Synopsis: Even with its misnomer of 10, due to LL counting his hits collection All World (1996) as an album (?), the LP found LL supercharged. While LL maintained a gap between his own real-life self and that of his “LL Cool J” mask, the songs weren’t any less relaxed, modern, or enchanting. From the acidic “Fa Ha,” its use of “Rich Girl” by Hall & Oates was amazing, to the salacious “Lollipop,” LL doled out his most fun, flirty lines since “Around the Way Girl.” Even the features that previously drowned out LL on his albums, were restricted to just three; Amerie’s assistance on “Paradise” was the shining star of the batch. Bright and smiling, 10 was LL Cool J in good, if not perfect, form.
Ranking: Above Average
[Watch: “Paradise“]

The DEFinition

The DEFinition

The DEFinition: 2004
Production Cast: Timbaland, 7 Aurelius, R. Kelly, Eric Willaims, Teddy Riley, Marquinarius Holmes, Dame Grease
Placements: Billboard 200 #14, Billboard R&B/Hip-Hop #3
Notable Singles: “Headsprung,” “Hush”
Synopsis: A production showcase for a post-Under Construction (2002) Timbaland (“Headsprung”) and oo’s Murder Inc. knob-twirler 7 Aurelius (“Hush”), The DEFinition didn’t actually define anything for LL. It wasn’t as lush in its modish appeal as 10 and (thankfully) it wasn’t as harsh as G.O.A.T.; it fell somewhere between the two poles of those recordings. To its credit, it did have a bevy of club and car stereo system ready joints; LL just operated on auto-pilot lyrically for this entry.
Ranking: Transitional
[Watch: “Headsprung“]

Todd Smith

Todd Smith

Todd Smith: 2006
Production Cast: Trackmasters, Pharell, Scott Storch, Jermaine Dupri, Bink, Shea Taylor, Keezo Kane
Placements: Billboard 200 #6, Billboard R&B/Hip-Hop #2
Notable Singles: “Control Myself,” “Freeze”
Synopsis: Todd Smith had a promising reveal with the Afrika Bambaataa and Soulsonic Force “Planet Rock” sampled ripple of “Control Myself.” The single contained an alluring guest spot from Jennifer Lopez doing a return-favor for LL as he appeared on “All I Have” from her 2002 set, This Is Me…Then. What Todd Smith ended up expressing across its surface was a poor medley of tacky features (only “1 Fan” had LL alone). The guests not only washed LL out, the songs didn’t rise above their shiny, hollow exteriors. If anyone stated that LL Cool J had let his brand overcome his music in 2006, Todd Smith was finally evidence to support that idea.
Ranking: Poor
[Watch “Control Myself“]

Exit 13

Exit 13

Exit 13: 2008
Production Cast: Cue Beats, Dame Grease, Music Mystro, Street Runner, Suits & Ray Burghardt, Ryan Leslie, Illfonics, The-Dream, Tricky Stewart, DJ Scratch, Raw Uncut, Marley Marl, Frado & Absolut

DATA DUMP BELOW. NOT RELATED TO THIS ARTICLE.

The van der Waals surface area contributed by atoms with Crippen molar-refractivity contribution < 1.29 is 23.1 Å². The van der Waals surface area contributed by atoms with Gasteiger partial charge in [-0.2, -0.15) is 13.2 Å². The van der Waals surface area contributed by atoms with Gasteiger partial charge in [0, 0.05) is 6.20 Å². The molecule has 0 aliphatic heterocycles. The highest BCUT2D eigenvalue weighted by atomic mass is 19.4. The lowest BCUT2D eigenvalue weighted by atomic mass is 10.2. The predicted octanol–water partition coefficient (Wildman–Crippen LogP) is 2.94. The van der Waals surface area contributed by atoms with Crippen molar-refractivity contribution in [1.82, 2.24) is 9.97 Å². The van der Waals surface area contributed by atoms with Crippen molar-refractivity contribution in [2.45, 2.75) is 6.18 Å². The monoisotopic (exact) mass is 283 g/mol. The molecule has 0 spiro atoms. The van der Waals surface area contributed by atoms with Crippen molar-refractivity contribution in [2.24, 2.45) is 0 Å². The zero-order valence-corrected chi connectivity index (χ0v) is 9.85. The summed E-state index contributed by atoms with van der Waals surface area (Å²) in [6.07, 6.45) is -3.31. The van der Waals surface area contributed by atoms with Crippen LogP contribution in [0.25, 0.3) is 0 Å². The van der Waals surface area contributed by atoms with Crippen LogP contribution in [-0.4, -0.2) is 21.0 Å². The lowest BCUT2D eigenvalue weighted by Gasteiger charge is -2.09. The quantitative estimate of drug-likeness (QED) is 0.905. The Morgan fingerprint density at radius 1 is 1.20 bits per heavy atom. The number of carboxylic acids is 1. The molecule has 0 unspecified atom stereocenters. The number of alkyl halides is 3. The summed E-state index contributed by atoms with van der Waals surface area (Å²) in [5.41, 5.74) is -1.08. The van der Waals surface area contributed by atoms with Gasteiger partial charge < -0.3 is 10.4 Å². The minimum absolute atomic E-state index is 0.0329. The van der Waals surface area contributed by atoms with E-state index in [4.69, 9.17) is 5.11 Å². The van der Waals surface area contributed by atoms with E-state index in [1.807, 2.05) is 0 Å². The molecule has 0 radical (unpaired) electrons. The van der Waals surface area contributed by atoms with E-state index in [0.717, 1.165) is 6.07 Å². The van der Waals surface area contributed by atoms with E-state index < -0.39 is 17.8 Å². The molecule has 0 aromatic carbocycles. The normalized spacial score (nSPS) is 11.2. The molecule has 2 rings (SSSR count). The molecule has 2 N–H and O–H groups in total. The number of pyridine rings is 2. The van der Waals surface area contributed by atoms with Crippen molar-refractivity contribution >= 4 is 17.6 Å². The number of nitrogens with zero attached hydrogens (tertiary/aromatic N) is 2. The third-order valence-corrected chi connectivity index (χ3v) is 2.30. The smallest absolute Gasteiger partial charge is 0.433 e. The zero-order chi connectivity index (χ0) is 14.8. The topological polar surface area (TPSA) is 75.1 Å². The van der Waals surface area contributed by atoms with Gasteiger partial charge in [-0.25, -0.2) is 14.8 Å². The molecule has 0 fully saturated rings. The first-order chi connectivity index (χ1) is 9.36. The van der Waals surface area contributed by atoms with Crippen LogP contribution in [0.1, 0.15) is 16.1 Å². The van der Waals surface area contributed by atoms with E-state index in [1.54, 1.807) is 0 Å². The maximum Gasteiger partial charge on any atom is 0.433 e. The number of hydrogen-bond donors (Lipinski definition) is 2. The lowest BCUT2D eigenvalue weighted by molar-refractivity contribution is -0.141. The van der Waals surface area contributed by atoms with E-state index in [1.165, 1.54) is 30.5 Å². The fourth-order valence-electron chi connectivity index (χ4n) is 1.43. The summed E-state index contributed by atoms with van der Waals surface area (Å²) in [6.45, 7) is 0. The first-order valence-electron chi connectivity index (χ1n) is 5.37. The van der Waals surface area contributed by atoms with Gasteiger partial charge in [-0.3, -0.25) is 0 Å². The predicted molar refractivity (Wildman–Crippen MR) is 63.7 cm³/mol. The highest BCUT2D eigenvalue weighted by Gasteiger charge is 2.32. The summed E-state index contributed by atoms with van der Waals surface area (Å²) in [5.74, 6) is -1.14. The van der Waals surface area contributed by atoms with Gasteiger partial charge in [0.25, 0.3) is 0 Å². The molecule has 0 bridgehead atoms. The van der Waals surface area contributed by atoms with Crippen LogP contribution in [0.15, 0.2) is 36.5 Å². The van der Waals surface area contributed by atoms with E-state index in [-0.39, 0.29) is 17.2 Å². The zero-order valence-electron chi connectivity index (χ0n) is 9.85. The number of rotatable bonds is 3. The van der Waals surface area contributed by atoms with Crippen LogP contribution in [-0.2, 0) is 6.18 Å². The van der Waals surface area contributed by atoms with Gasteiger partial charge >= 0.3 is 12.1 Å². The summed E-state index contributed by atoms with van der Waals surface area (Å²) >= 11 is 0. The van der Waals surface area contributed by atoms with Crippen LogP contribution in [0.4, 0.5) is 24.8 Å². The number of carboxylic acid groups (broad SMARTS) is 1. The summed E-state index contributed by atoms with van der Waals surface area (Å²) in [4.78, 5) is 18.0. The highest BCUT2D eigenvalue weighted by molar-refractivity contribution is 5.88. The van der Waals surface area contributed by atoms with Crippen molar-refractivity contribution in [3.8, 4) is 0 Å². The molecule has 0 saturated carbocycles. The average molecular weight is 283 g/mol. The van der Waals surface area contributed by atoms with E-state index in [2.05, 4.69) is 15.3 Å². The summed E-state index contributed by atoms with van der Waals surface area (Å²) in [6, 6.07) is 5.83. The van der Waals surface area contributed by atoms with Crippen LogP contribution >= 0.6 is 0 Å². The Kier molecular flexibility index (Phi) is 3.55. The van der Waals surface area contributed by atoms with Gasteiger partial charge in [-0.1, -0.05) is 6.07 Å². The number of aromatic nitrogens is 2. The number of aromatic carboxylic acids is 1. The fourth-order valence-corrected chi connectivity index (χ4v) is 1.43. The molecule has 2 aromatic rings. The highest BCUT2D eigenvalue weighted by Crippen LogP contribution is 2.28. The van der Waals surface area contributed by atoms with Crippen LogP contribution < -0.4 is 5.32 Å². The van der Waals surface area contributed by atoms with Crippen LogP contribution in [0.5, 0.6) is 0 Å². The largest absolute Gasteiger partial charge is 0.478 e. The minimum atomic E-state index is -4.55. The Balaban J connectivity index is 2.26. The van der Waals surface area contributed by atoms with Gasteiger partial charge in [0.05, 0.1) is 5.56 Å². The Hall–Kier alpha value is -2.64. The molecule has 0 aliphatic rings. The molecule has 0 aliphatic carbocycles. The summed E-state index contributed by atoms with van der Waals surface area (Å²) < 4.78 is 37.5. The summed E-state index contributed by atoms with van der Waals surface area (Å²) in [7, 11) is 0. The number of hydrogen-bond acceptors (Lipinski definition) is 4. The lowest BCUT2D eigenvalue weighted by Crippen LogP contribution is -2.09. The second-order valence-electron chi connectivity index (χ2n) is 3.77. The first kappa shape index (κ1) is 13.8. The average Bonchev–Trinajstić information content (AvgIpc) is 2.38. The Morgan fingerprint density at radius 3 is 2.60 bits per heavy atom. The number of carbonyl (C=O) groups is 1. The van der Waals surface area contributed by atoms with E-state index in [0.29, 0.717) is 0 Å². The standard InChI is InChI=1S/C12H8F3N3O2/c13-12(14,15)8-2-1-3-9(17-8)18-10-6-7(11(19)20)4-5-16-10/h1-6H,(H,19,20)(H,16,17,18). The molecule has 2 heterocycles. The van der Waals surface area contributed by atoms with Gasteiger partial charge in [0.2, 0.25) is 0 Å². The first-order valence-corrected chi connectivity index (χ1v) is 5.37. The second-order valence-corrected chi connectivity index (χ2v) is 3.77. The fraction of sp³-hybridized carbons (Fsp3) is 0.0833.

Placements: Billboard 200 #9, Billboard R&B/Hip-Hop #3
Notable Singles: “Rocking with the G.O.A.T.,” “Baby,” “Feel My Heart Beat”
Synopsis: Down to its gigantic cover art, Exit 13, LL’s final Island/Def Jam album was due to deliver greatness. Instead, it managed to capture the good and bad things LL Cool J had gone through in his music travels. Far stronger than Todd Smith, especially in its past glory resurrection on “You Better Watch Me,” Exit 13 had many highlights. “Baby” was another of LL’s patented party starter/slow groove romancers that could fill floors and get hands-on-hips. But, stumbles included a misguided anthem rock-rap remix of “Baby”; the bland “It’s Time For War” just scowled through the music. With editing, Exit 13 could have been the record to sequel Mr. Smith or 10; instead it was a record that was a victim of its own uncertainty.
Ranking: Transitional
[Watch: “Baby“]

Authentic: 2013

Check Back at the of April 2013 for the review of LL Cool J's new LP

Check back at the end of April 2013 for the review of LL Cool J’s new LP

[Editor’s Note: The QH Blend Ranking System is as follows: “Classic,” “Semi-Classic,” “Above Average,” “Transitional,” “Below Average,” “Poor.” All of the reviewed recordings are in print, physically and digitally. For current information on LL Cool J, visit his official site.-QH]

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2 Comments

Filed under Hip-Hop

2 responses to “LL Cool J: From “Radio” to “Exit 13”

  1. Lin

    Greetings, My Writer Friend:

    This was a very, very… ummm… Cool breakdown of a artist w/ a career that has withstood the tests, tedium, temptations, slings & arrows of time. No bout a doubt it, LL has legs in an industry of boasts, braggarts, wannabes & one hit wonders. A true hip-hop classic cat, for real.

    One.

  2. Pingback: LL Cool J Gets “Authentic” On New LP | theqhblend